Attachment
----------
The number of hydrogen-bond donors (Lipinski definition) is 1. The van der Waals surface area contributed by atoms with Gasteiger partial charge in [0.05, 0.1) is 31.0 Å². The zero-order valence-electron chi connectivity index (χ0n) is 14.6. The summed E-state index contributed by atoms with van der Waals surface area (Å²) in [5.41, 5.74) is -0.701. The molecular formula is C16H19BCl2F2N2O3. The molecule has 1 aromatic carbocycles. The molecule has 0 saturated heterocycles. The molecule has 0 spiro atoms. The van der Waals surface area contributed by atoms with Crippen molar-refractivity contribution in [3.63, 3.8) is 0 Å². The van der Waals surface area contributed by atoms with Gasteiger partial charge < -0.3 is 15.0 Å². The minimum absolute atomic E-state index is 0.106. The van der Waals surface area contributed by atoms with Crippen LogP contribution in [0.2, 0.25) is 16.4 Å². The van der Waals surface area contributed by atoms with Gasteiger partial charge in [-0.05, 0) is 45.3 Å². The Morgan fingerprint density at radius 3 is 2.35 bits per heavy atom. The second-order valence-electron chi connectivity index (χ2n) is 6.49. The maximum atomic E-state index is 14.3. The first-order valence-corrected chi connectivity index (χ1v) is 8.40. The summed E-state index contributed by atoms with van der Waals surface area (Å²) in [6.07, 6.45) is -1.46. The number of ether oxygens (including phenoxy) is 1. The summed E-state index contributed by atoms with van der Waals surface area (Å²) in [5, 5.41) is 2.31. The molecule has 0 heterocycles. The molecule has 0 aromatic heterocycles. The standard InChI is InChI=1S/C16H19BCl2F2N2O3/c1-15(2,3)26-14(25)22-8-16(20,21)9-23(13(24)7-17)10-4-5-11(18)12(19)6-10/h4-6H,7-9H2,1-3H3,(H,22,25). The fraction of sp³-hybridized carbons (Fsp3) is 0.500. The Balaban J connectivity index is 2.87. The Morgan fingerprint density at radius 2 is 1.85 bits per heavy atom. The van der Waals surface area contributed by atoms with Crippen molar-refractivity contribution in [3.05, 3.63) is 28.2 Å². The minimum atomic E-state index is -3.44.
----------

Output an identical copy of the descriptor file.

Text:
The number of hydrogen-bond donors (Lipinski definition) is 1. The van der Waals surface area contributed by atoms with Gasteiger partial charge in [0.05, 0.1) is 31.0 Å². The zero-order valence-electron chi connectivity index (χ0n) is 14.6. The summed E-state index contributed by atoms with van der Waals surface area (Å²) in [5.41, 5.74) is -0.701. The molecular formula is C16H19BCl2F2N2O3. The molecule has 1 aromatic carbocycles. The molecule has 0 saturated heterocycles. The molecule has 0 spiro atoms. The van der Waals surface area contributed by atoms with Crippen molar-refractivity contribution in [3.63, 3.8) is 0 Å². The van der Waals surface area contributed by atoms with Gasteiger partial charge < -0.3 is 15.0 Å². The minimum absolute atomic E-state index is 0.106. The van der Waals surface area contributed by atoms with Crippen LogP contribution in [0.2, 0.25) is 16.4 Å². The van der Waals surface area contributed by atoms with Gasteiger partial charge in [-0.05, 0) is 45.3 Å². The Morgan fingerprint density at radius 3 is 2.35 bits per heavy atom. The second-order valence-electron chi connectivity index (χ2n) is 6.49. The maximum atomic E-state index is 14.3. The first-order valence-corrected chi connectivity index (χ1v) is 8.40. The summed E-state index contributed by atoms with van der Waals surface area (Å²) in [6.07, 6.45) is -1.46. The number of ether oxygens (including phenoxy) is 1. The summed E-state index contributed by atoms with van der Waals surface area (Å²) in [5, 5.41) is 2.31. The molecule has 0 heterocycles. The molecule has 0 aromatic heterocycles. The standard InChI is InChI=1S/C16H19BCl2F2N2O3/c1-15(2,3)26-14(25)22-8-16(20,21)9-23(13(24)7-17)10-4-5-11(18)12(19)6-10/h4-6H,7-9H2,1-3H3,(H,22,25). The fraction of sp³-hybridized carbons (Fsp3) is 0.500. The Balaban J connectivity index is 2.87. The Morgan fingerprint density at radius 2 is 1.85 bits per heavy atom. The van der Waals surface area contributed by atoms with Crippen molar-refractivity contribution in [3.05, 3.63) is 28.2 Å². The minimum atomic E-state index is -3.44.